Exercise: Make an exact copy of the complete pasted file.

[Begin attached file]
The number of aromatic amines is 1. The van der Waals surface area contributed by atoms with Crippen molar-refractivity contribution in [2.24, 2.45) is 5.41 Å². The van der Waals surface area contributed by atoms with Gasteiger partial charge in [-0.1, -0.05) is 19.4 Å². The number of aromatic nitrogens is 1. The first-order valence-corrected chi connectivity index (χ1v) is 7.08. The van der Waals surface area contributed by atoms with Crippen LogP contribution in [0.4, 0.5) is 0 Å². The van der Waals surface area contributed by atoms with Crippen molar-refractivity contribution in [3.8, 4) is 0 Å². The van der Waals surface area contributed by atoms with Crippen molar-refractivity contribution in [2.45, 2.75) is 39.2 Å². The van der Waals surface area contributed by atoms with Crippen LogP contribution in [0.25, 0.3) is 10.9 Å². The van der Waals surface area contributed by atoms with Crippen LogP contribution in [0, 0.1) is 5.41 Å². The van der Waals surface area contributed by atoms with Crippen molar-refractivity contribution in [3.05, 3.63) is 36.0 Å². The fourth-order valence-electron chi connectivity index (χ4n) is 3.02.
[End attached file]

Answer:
The number of aromatic amines is 1. The van der Waals surface area contributed by atoms with Crippen molar-refractivity contribution in [2.24, 2.45) is 5.41 Å². The van der Waals surface area contributed by atoms with Gasteiger partial charge in [-0.1, -0.05) is 19.4 Å². The number of aromatic nitrogens is 1. The first-order valence-corrected chi connectivity index (χ1v) is 7.08. The van der Waals surface area contributed by atoms with Crippen LogP contribution in [0.4, 0.5) is 0 Å². The van der Waals surface area contributed by atoms with Crippen molar-refractivity contribution in [3.8, 4) is 0 Å². The van der Waals surface area contributed by atoms with Crippen molar-refractivity contribution in [2.45, 2.75) is 39.2 Å². The van der Waals surface area contributed by atoms with Crippen LogP contribution in [0.25, 0.3) is 10.9 Å². The van der Waals surface area contributed by atoms with Crippen LogP contribution in [0, 0.1) is 5.41 Å². The van der Waals surface area contributed by atoms with Crippen molar-refractivity contribution in [3.05, 3.63) is 36.0 Å². The fourth-order valence-electron chi connectivity index (χ4n) is 3.02.